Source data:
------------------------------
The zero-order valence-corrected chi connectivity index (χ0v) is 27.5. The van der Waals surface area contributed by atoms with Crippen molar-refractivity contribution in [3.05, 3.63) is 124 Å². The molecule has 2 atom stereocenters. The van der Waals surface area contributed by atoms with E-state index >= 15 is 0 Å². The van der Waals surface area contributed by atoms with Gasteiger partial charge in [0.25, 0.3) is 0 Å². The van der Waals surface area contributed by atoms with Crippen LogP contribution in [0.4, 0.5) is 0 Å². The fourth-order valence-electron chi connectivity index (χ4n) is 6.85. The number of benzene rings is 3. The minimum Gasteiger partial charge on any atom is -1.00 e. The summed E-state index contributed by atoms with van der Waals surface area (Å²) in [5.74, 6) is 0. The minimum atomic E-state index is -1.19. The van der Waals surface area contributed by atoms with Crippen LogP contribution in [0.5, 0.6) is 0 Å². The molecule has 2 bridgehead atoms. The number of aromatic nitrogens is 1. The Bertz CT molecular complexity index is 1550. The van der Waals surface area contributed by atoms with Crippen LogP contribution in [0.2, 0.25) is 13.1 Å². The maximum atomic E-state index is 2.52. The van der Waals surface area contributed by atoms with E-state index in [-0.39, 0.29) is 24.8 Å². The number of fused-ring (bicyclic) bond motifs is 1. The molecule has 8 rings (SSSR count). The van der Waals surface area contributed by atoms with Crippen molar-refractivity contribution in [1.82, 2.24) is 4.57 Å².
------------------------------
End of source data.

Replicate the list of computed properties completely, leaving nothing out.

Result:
The zero-order valence-corrected chi connectivity index (χ0v) is 27.5. The van der Waals surface area contributed by atoms with Crippen molar-refractivity contribution in [3.05, 3.63) is 124 Å². The molecule has 2 atom stereocenters. The van der Waals surface area contributed by atoms with E-state index >= 15 is 0 Å². The van der Waals surface area contributed by atoms with Gasteiger partial charge in [0.25, 0.3) is 0 Å². The van der Waals surface area contributed by atoms with Crippen LogP contribution in [0.4, 0.5) is 0 Å². The fourth-order valence-electron chi connectivity index (χ4n) is 6.85. The number of benzene rings is 3. The minimum Gasteiger partial charge on any atom is -1.00 e. The summed E-state index contributed by atoms with van der Waals surface area (Å²) in [5.74, 6) is 0. The minimum atomic E-state index is -1.19. The van der Waals surface area contributed by atoms with Crippen LogP contribution in [0.5, 0.6) is 0 Å². The molecule has 2 bridgehead atoms. The number of aromatic nitrogens is 1. The Bertz CT molecular complexity index is 1550. The van der Waals surface area contributed by atoms with Crippen LogP contribution in [0.2, 0.25) is 13.1 Å². The maximum atomic E-state index is 2.52. The van der Waals surface area contributed by atoms with E-state index in [-0.39, 0.29) is 24.8 Å². The number of fused-ring (bicyclic) bond motifs is 1. The molecule has 8 rings (SSSR count). The van der Waals surface area contributed by atoms with Crippen molar-refractivity contribution in [1.82, 2.24) is 4.57 Å².